german beer people

The German language, much like the German people, is pretty straightforward: blunt, clear and VERY to the point. So much so that explaining how to pronounce things phonetically is almost unnecessary – you say words how they appear on paper (albeit, with a kind of harsh, heavy accent). So, rejoice English speakers: whether you're planning a visit to binge drink at Oktoberfest, hit up Berlin's clubs, or ski in the Bavarian Alps, speaking a cheeky sentence or two just ain't that hard. Because VIVA's here to help out, we've collected 10 of the most essential phrases – so you can ask for everything from the wifi password to another beer.

BTW, take the phonetic pronunciation with a grain of salt...

I suck at German, can you speak English?

German: Ich spreche schlechtes Deutsch, sprichst du Englisch?
Phonetic pronunciation: Ish spre-che shlech-tus doy-ch, sprisht doo English?

Luckily for us untalented linguists, most Germans people speak a little English these days – especially twenty-somethings in big cities. Failing that, there’s always waving your arms about.

I'm trying to find my Airbnb, here's the address:

German: Ich versuche meine Airbnb zu finden, die Adresse ist:
Phonetic pronunciation: Ish ver-zu-che muy-ne Airbnb zoo fin-den, dee ad-res-e ist

Because hotels are so 2016 and, let’s be honest, who can actually find their way around without Google Maps these days? Not us. Thankfully, this phrase will come in handy if geography isn't your strong point, or if too many hours in a German Bierhalle (beer hall) has gone to your head.

What is the wifi password?

German: Was ist das WLAN Passwort? 
Phonetic pronunciation: Vas ist das vee-lan pass-vort

This has gotta be one of the most important questions to learn how to say... How would you check in on Facebook or update your Snapchat story without it? In all seriousness, Berlin's public wifi is very good (there's about 100 hotspots available for free), but this is a question that's always worth knowing.

Where can I find the best currywurst?

German: Wo kann ich die beste Currywurst finden?
Phonetic pronunciation: Vo can ish dee bes-te curry-vurst fin-den?

Sliced pork sausage slathered in condiments and curry powder tastes as good as it sounds, and is pretty much the best street food (AKA drunk food) around. Germans are so mad about it there's a literal Currywurst Museum in Berlin – but if visiting it is a step too far, just sample the delicious snack for yourself.

What is your name on Facebook?

German: Wie heißt du auf Facebook? 
Phonetic pronunciation: Vee huy-st doo awf Facebook

Because calling someone "hot German guy" in your head is fine, but isn't thaaat useful when you're trying to find (and stalk) them on Facebook.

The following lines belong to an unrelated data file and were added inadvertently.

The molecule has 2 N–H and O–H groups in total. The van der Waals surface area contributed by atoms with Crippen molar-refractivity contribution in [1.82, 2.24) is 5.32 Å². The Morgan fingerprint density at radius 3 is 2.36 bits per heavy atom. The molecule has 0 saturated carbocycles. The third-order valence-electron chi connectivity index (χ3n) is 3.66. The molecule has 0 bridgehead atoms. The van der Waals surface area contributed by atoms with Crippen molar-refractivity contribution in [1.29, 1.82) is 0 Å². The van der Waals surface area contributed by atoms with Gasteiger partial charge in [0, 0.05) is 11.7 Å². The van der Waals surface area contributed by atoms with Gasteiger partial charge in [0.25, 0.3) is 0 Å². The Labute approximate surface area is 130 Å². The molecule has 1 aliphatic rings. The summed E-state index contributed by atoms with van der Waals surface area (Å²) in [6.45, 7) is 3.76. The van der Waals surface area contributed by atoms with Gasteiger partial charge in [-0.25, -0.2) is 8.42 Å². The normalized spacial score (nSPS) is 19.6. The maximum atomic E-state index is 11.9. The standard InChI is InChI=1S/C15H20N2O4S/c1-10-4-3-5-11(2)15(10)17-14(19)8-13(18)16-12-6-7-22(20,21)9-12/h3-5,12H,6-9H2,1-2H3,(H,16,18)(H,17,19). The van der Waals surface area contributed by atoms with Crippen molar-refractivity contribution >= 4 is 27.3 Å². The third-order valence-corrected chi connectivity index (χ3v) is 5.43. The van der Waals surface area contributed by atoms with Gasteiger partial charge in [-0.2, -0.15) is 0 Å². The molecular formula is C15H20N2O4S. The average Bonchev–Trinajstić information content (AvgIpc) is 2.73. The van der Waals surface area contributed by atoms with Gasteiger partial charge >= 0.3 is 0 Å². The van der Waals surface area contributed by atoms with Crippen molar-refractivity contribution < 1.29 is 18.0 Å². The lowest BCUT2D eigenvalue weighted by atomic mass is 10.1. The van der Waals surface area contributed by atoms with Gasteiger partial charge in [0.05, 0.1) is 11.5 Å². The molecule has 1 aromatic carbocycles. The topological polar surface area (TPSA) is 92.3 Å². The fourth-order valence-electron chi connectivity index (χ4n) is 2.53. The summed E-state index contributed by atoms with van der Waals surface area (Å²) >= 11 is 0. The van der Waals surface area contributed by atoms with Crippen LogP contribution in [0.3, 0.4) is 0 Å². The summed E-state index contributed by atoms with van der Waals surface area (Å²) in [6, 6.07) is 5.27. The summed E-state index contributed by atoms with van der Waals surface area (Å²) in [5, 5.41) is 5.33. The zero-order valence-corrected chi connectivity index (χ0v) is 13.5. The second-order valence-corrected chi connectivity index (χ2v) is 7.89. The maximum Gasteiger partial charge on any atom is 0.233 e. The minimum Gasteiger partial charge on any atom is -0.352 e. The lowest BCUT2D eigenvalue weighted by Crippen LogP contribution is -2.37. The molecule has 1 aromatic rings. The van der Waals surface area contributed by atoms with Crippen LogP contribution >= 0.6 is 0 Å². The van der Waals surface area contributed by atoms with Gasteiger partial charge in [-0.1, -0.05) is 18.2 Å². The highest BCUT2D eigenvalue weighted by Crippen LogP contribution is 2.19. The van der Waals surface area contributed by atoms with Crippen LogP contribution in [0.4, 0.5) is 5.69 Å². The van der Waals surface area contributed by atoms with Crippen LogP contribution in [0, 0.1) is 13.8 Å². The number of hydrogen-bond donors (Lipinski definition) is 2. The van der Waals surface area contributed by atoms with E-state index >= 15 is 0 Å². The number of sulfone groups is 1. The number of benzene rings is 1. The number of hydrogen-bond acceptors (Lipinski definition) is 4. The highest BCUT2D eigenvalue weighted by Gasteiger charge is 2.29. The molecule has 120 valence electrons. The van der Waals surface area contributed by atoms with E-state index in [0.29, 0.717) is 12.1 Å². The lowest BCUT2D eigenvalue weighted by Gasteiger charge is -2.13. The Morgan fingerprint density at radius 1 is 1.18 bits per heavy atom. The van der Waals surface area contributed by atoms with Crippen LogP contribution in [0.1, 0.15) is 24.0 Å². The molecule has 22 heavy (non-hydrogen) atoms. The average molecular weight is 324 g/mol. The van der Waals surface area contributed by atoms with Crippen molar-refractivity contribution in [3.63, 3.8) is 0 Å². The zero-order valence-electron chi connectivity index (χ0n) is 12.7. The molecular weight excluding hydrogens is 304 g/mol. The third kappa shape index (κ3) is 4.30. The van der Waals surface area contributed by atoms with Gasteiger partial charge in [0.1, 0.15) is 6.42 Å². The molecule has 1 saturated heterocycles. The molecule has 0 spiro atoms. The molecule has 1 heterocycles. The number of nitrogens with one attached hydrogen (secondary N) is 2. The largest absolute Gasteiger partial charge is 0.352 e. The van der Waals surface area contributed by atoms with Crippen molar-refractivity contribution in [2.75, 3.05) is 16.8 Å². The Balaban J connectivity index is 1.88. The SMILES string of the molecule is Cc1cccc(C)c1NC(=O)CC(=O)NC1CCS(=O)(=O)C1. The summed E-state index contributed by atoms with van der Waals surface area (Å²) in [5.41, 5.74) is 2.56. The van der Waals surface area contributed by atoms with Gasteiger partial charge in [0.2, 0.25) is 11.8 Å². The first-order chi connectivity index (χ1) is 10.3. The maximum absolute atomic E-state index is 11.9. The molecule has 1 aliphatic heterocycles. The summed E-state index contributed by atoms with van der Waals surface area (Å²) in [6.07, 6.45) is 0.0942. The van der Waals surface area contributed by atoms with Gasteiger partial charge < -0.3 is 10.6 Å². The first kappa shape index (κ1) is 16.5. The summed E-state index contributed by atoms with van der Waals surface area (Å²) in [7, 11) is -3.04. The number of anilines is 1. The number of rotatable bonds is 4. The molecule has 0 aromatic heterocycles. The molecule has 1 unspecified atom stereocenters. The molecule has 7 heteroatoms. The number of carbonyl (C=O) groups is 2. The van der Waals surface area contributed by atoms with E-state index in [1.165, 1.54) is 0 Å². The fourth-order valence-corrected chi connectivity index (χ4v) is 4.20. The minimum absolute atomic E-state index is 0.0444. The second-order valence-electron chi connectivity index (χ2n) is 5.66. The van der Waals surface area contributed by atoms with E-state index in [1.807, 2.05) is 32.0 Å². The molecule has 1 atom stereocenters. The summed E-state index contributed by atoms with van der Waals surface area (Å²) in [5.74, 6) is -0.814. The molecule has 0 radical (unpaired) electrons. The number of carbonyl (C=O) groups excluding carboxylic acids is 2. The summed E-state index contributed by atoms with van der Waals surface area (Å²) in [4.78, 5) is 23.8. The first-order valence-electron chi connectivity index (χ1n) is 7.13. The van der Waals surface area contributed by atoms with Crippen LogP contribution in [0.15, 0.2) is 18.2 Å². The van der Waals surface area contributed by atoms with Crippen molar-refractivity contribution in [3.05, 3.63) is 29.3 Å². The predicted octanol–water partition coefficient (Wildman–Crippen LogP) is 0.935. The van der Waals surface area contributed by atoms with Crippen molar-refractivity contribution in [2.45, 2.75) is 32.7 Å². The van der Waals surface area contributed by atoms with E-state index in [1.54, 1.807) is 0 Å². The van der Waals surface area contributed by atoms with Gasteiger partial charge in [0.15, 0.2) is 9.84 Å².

Can you recommend a nightclub near here?

German: Kannst du einen Club in der Nähe empfehlen? 
Phonetic pronunciation: Can-st doo uy-nen club in der ne-a emp-fel-un

It's not hard to find a cool club (well, especially if you're in Berlin) thanks to the wonders of the internet, but if you find one too easily, there's always the risk of tourist infestation. So, find a hidden gem (read: a super hipster hangout) and ask a local.

Do you want to stay the night?

German: Willst du hier übernachten? 
Phonetic pronunciation: Vil-st du heer uber-nach-tun?

While it may not be the most romantic phrase to learn, it gets straight to the point. And that's vital when Germans are blunt anyway, and when you're flying home the next day...

One beer, please

German: Ein Bier, bitte.
Phonetic pronunciation: Uyn beer, bi-te

But don't stop at one... why not go for two, three or four? Of the estimated 1,200 breweries in Germany, most are in the southern state of Bavaria (which is also home to Munich's almighty Oktoberfest). So, if you're going to order beer, order it there.

I'm too drunk, I need a taxi

German: Ich bin zu Betrunken und fähre mit dem Taxi nach hause.
Phonetic pronunciation: Ich bin zoo bet-run-ken oont fa-ru mit dem taxi nach haw-su.

This happens to the best of us, so feel no shame. But, pretty please don't get into a cab without your cellphone, wallet and/ or passport. Your minimal German probs won't stretch to begging for a new passport at the embassy...

Where is the nearest Christmas market?

German: Wo ist der nächste Weihnachtsmarkt?
Phonetic pronunciation: Vo ist der ne-ch-stu vuy-nach-smarct?

Admittedly, this is only useful for about one month of the year, BUT there are few places more magical than Germany at Christmas. So, use the phrase and you'll find yourself among the world's best sausages and Glühwein (mulled wine), and full of festive cheer. Insider tip: there are markets all over the country, but venture to Dresden for the tastiest eats and the world's tallest Nutcracker.


If you do want to learn the language a little more fully, then check out these apps that'll genuinely help you out.